Many people forget to protect the roots of trees in an urban area. In a natural forest situation, the forest floor is usually left undisturbed in the area beneath a tree. This often is not the case in the urban/community setting, where tree roots are restricted by pavement and building foundations. In 2003, Hurricane Isabel uprooted many trees because their root systems had been compromised by sidewalks, curbs, and streets. A good management practice is to mulch the area beneath and extending about three feet beyond the canopy (see the pictures below).


Mulch rings should be three to four inches deep, and as wide as possible around the tree. Remember not to put mulch right up against the trunk.


Soil compaction is a problem in every community. It occurs when vehicles, particularly those involved with construction and maintenance, drive across moist soil, but it can even occur where there is heavy foot traffic. Natural, undisturbed soils have many pore spaces that are important reservoirs of gasses, such as oxygen, and moisture that roots need to live. Pore spaces also serve as passageways for water to percolate through the soil profile. When compaction occurs, these pore spaces collapse. Existing roots find it difficult to obtain oxygen, nutrients, and moisture, and the resultant dense soil is difficult for new roots to penetrate. Consequently the tree makes very slow growth and can die back from the branch tips. These trees can die during drought because of their limited root systems. On older trees, severe soil compaction can precipitate decline and eventually lead to tree death.

Urban and community forests have great potential for providing wildlife habitat. An important decision is whether to retain or remove dead and hollow trees, which are used by cavity-nesting birds, squirrels, and other animals. Unlike natural forests, the retention of dead and hollow trees in urban/community areas must be balanced against the safety hazards posed to humans from falling branches or trees that blow over in storms. There are many urban and community areas where this hazard is low, and dead and hollow trees may be retained. Another wildlife habitat issue is the need to provide food and cover. Evergreens provide valuable winter cover. Nut- and berry-producing trees are particularly valuable food trees. (Martin et al. 1951).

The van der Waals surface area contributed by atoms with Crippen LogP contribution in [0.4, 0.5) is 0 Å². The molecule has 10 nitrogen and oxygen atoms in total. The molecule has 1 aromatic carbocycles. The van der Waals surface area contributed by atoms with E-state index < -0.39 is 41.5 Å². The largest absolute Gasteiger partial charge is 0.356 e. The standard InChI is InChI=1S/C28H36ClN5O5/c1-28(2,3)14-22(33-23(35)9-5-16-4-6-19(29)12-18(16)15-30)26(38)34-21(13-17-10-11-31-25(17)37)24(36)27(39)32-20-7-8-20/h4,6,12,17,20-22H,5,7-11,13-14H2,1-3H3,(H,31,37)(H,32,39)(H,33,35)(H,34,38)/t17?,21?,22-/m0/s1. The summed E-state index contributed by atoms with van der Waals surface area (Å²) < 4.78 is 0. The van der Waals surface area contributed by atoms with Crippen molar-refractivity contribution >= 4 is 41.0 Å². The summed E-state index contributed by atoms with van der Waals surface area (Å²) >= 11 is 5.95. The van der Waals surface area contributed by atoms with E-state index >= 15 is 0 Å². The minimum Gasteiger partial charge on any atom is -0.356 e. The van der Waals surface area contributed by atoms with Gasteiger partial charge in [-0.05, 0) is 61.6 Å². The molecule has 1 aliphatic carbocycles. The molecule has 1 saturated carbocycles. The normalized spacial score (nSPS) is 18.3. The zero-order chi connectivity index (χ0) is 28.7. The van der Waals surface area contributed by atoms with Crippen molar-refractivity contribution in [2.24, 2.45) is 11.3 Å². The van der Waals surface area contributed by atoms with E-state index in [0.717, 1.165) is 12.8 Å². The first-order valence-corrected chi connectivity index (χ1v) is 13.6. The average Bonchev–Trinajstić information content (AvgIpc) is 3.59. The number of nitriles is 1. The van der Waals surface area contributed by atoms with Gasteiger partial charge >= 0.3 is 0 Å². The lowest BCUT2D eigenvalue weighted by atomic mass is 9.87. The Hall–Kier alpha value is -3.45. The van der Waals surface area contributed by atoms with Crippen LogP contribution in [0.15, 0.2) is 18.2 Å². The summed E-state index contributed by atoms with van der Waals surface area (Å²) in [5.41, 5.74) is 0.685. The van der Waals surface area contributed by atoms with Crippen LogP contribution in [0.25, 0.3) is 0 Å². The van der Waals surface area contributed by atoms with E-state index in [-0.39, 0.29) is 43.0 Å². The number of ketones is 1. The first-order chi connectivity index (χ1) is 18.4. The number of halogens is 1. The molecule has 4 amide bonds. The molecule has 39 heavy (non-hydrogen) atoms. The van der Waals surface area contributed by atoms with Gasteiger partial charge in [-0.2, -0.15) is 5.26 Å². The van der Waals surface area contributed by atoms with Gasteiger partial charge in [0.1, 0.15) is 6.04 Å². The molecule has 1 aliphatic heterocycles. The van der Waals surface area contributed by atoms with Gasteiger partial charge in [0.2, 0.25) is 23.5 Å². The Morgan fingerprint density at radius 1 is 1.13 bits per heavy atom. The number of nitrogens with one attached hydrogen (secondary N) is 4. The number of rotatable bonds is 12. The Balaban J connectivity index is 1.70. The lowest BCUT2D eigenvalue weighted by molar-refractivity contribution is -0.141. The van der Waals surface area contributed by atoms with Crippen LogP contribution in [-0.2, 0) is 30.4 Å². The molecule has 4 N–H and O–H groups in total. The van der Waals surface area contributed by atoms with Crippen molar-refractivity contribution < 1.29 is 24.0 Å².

Native tree species are often preferred over nonnatives where you are planting trees to achieve greater canopy cover. It is important to remember, however, that the tree must be an appropriate choice for the location. For example, if air pollution is common in the area, it is better to plant a nonnative tree that tolerates pollution than a native tree that does not. Never plant an exotic species that is known to be invasive. An invasive plant list for Virginia is available from the Department of Conservation and Recreation. (DCR, 2003).

Flooding and storm-water retention are growing issues in urban areas. Tree canopies intercept rainfall, reducing and postponing the amount and time that water is received into a stream or river. Tree roots help to create pore spaces that provide reservoirs for still more water, and provide pathways for rainwater to be absorbed into the soil profile. Loss of tree-canopy cover and soil compaction are two conditions that contribute to flooding in urban and community areas.

The effect of air pollution on tree health is very difficult to quantify. Like many environmental conditions, it is almost impossible to directly link tree death to air pollution. Usually environmental conditions contribute to overall poor health, and may contribute to tree death in the face of other disturbances, such as insect or disease attack or drought.


Table 1. Common trees suitable for planting in Virginia (hardiness zones 6 and 7) by size class (Peterson and Seiler, 2003). For hard-to-get species consult on-line sources for local tree nurseries.
Less than 30 feet tallBetween 30 and 50 feet tall
Acer buergeranum - trident maple*
Acer griseum - paperbark maple*
Acer palmatum - Japanese maple*